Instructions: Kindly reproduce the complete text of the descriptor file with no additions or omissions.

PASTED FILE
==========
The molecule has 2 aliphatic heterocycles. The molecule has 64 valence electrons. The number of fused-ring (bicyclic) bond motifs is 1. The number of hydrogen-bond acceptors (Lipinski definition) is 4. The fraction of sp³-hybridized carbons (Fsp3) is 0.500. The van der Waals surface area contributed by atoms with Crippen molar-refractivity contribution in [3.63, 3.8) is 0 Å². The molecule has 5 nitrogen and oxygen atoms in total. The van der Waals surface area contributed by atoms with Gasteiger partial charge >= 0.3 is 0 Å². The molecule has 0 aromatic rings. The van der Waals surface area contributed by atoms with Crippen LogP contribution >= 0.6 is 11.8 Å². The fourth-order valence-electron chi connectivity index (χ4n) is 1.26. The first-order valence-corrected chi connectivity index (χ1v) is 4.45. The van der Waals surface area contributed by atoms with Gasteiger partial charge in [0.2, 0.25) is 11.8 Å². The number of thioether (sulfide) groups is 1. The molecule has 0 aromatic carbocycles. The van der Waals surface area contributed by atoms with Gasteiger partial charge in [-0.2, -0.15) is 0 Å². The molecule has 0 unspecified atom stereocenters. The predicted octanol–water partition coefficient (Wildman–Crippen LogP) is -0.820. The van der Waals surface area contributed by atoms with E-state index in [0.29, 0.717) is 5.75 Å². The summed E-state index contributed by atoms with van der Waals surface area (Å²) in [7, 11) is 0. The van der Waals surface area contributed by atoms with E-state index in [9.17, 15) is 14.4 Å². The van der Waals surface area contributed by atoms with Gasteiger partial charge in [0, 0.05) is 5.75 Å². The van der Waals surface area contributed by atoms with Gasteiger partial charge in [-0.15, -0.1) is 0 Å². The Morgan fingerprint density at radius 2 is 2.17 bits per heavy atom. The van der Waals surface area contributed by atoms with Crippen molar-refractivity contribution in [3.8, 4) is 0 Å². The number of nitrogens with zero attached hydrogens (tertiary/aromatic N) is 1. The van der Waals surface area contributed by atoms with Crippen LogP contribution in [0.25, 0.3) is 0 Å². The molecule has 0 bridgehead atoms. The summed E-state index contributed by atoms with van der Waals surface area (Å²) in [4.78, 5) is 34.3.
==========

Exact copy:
The molecule has 2 aliphatic heterocycles. The molecule has 64 valence electrons. The number of fused-ring (bicyclic) bond motifs is 1. The number of hydrogen-bond acceptors (Lipinski definition) is 4. The fraction of sp³-hybridized carbons (Fsp3) is 0.500. The van der Waals surface area contributed by atoms with Crippen molar-refractivity contribution in [3.63, 3.8) is 0 Å². The molecule has 5 nitrogen and oxygen atoms in total. The van der Waals surface area contributed by atoms with Gasteiger partial charge >= 0.3 is 0 Å². The molecule has 0 aromatic rings. The van der Waals surface area contributed by atoms with Crippen LogP contribution >= 0.6 is 11.8 Å². The fourth-order valence-electron chi connectivity index (χ4n) is 1.26. The first-order valence-corrected chi connectivity index (χ1v) is 4.45. The van der Waals surface area contributed by atoms with Gasteiger partial charge in [0.2, 0.25) is 11.8 Å². The number of thioether (sulfide) groups is 1. The molecule has 0 aromatic carbocycles. The van der Waals surface area contributed by atoms with Gasteiger partial charge in [-0.2, -0.15) is 0 Å². The molecule has 0 unspecified atom stereocenters. The predicted octanol–water partition coefficient (Wildman–Crippen LogP) is -0.820. The van der Waals surface area contributed by atoms with E-state index in [0.29, 0.717) is 5.75 Å². The summed E-state index contributed by atoms with van der Waals surface area (Å²) in [7, 11) is 0. The van der Waals surface area contributed by atoms with E-state index in [9.17, 15) is 14.4 Å². The van der Waals surface area contributed by atoms with Gasteiger partial charge in [0, 0.05) is 5.75 Å². The van der Waals surface area contributed by atoms with Gasteiger partial charge in [-0.15, -0.1) is 0 Å². The Morgan fingerprint density at radius 2 is 2.17 bits per heavy atom. The van der Waals surface area contributed by atoms with Crippen molar-refractivity contribution in [3.8, 4) is 0 Å². The number of nitrogens with zero attached hydrogens (tertiary/aromatic N) is 1. The van der Waals surface area contributed by atoms with Crippen LogP contribution in [0.25, 0.3) is 0 Å². The molecule has 0 bridgehead atoms. The summed E-state index contributed by atoms with van der Waals surface area (Å²) in [4.78, 5) is 34.3.